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National's health policy a return to user pays

6 September 2005

National's health policy a return to user pays

National's empty promise to do more elective surgery over the next three years will come at the expense of cheaper doctor visits for all New Zealanders, says Health Minister Annette King.

"National's plan, on their own admission, is being funded out of cuts to other parts of the health system.

"Labour has been cutting the cost of doctors' visits and prescription charges and plans to make this universal by 2007, with a subsidy of close to $27 for a visit to the doctor.

"Most of this would go under a National government. New Zealanders would have to pay more to go to the doctor under National's policy.

"It is no use simply promising to fund hospital care, if services to keep people healthy in the first place are neglected.

"The additional funding would be contestable – in other words more public money going out of the public system and into private hands.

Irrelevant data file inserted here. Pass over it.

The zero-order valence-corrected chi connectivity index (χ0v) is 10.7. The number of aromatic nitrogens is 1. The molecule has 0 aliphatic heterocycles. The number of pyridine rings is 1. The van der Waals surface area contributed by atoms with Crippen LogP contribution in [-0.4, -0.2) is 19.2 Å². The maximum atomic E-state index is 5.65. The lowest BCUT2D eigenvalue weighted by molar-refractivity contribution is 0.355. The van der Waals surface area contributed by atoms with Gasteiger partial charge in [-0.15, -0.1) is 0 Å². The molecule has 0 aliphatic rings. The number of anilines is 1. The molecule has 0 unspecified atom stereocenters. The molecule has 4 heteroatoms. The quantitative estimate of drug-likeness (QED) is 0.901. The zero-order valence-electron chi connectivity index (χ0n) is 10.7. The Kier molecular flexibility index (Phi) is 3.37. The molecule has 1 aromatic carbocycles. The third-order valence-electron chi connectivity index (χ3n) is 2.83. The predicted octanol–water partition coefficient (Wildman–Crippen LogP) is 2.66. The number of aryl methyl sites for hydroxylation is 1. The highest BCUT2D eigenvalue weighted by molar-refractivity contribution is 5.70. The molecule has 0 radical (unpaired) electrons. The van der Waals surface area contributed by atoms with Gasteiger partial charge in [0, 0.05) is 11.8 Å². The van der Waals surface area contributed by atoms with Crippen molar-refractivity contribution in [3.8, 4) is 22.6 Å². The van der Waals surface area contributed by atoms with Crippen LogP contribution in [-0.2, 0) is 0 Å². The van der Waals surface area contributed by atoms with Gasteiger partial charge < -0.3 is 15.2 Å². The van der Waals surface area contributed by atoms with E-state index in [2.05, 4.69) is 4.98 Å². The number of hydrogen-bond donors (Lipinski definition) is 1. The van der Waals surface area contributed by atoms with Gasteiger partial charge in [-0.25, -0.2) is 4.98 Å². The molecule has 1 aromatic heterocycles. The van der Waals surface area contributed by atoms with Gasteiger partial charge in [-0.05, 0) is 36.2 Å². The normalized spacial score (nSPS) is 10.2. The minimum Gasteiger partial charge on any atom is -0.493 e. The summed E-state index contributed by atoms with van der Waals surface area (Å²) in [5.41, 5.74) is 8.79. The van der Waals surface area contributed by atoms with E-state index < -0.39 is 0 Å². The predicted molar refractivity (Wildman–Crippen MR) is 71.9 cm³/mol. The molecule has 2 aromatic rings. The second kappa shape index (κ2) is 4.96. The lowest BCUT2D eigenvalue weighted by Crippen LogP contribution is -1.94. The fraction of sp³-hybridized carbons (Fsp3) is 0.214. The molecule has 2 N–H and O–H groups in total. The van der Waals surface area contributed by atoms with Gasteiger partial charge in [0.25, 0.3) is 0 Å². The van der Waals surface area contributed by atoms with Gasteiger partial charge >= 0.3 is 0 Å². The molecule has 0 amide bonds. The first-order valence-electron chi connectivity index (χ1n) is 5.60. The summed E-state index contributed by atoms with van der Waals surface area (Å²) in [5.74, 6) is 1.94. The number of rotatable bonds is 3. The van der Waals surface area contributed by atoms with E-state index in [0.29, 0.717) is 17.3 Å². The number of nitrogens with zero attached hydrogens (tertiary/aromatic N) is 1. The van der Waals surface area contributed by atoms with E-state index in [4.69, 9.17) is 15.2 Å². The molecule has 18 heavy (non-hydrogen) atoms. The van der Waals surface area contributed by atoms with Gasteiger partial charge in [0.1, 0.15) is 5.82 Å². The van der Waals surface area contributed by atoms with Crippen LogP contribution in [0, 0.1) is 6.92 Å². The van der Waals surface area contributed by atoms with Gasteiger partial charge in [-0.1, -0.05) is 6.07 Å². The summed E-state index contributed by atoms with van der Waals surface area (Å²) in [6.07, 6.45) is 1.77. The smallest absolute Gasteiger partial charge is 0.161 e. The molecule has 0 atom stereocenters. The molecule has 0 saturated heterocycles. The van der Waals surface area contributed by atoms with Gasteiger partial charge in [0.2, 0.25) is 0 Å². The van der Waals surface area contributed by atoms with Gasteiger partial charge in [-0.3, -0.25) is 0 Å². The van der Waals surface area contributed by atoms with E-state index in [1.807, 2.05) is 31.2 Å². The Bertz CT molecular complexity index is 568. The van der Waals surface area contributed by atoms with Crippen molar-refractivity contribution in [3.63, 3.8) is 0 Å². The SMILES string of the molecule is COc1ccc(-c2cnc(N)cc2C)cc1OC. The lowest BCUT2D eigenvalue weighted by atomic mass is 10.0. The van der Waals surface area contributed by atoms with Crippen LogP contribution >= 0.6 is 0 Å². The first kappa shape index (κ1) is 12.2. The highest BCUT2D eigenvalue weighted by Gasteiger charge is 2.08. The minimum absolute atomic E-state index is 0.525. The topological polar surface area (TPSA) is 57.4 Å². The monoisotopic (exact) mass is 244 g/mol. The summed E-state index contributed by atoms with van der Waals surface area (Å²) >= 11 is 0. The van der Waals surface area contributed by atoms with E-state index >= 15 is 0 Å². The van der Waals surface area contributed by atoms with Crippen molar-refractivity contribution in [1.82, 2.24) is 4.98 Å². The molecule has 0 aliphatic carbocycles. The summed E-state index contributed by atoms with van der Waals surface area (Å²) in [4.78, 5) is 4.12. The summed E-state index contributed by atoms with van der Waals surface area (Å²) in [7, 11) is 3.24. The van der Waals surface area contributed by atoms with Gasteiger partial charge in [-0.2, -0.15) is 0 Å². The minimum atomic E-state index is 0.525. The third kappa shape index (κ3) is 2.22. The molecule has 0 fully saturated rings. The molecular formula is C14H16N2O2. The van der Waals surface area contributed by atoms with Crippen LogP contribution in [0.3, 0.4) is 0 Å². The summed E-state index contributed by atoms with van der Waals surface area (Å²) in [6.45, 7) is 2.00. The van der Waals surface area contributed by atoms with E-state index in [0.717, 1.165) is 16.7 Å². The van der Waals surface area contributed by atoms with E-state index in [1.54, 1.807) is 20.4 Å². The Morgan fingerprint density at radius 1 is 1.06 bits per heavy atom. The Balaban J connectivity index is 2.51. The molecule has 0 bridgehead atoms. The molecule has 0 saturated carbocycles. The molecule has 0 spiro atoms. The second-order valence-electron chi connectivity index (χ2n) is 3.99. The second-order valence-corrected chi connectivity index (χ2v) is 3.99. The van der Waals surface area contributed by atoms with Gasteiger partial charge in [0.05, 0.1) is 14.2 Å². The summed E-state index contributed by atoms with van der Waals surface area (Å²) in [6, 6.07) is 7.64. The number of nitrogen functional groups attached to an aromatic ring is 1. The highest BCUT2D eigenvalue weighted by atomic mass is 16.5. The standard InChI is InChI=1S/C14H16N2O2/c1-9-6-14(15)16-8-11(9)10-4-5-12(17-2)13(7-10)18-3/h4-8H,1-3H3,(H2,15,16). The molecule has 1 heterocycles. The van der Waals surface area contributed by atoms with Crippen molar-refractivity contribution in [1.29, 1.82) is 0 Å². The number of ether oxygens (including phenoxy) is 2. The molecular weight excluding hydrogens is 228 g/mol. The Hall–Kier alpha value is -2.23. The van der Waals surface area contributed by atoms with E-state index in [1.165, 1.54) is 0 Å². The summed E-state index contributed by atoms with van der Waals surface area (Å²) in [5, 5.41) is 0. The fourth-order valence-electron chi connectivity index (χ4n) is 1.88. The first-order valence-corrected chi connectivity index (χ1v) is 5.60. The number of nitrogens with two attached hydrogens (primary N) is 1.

"It is much better to stop people getting sick, rather than just hope that private hospitals can provide cover. The whole concerpt of PHOs is about working with their communities to keep people well in those communities, by tackling the causes of ill-health, particularly chronic disease. National's policy moves the strategic direction away from this."

This policy clearly signals National's intention to once again go down the user pays route in health. The only people to benefit from this approach are the private health insurance industry – already exposed as instrumental in the development of National's ACC policy.

"Under National's tax policy, two-thirds of New Zealanders will only get $10 a week or less. You won't be able to buy much private health insurance for that."

"National has already signalled greater user pays for state housing tenants – now patients face the same bleak future in health care," says Annette King.

ENDS

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